Do Better Institutions Mitigate Agency Problems? Evidence from Corporate Finance Choices
This paper examines how firm characteristics, legal rules, and financial development affect corporate finance decisions. In contrast to the existing literature, I use data on unlisted companies to show that institutions play an important role in determining the extent of agency problems. In particular, I find that in countries with good creditor protection, it is easier for firms investing in intangible assets to obtain loans. The protection of creditor rights is also important for ensuring access to long-term debt for firms operating in sectors with highly volatile returns. Ceteris paribus, firms are more leveraged in countries where the stock market is less developed. Unlisted firms appear more indebted than listed companies even after controlling for firm characteristics such as profitability, size, and the ability to provide collateral. Finally, institutions that favor creditor rights and ensure stricter enforcement not only are associated with higher leverage, but also with greater availability of long-term debt.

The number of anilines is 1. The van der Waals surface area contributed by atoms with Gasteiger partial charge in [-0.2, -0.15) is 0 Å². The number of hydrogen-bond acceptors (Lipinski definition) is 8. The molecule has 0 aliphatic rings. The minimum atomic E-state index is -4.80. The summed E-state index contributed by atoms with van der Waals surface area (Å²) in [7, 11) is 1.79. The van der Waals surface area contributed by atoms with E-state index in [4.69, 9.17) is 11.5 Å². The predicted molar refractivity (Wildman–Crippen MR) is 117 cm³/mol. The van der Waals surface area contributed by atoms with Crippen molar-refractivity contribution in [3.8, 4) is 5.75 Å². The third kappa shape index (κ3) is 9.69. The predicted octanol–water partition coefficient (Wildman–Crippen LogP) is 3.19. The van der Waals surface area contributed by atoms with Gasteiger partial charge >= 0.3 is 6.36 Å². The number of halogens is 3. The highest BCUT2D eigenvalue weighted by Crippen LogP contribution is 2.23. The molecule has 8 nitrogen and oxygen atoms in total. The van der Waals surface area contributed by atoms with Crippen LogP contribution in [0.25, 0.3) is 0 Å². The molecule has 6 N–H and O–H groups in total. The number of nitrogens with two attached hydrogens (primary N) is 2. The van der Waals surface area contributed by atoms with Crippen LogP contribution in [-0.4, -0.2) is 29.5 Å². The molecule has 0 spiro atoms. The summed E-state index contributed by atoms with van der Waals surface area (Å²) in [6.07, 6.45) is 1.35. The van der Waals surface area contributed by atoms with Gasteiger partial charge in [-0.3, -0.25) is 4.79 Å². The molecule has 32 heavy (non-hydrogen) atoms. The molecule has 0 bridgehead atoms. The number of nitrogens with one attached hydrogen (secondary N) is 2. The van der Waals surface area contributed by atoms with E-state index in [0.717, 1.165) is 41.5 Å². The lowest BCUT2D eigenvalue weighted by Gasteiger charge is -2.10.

Volume (Year): 38 (2003)
Issue (Month): 01 (March)
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Web page: http://journals.cambridge.org/jid_JFQ
References listed on IDEAS
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- Rafael La Porta & Florencio Lopez-de-Silanes & Andrei Shleifer & Robert Vishny, 1999.
"Investor Protection and Corporate Valuation,"
Harvard Institute of Economic Research Working Papers
1882, Harvard - Institute of Economic Research.
- Demirguc-Kunt, Asl1 & Maksimovic, Vojislav, 1996. "Institutions, financial markets, and firms'choice of debt maturity," Policy Research Working Paper Series 1686, The World Bank.
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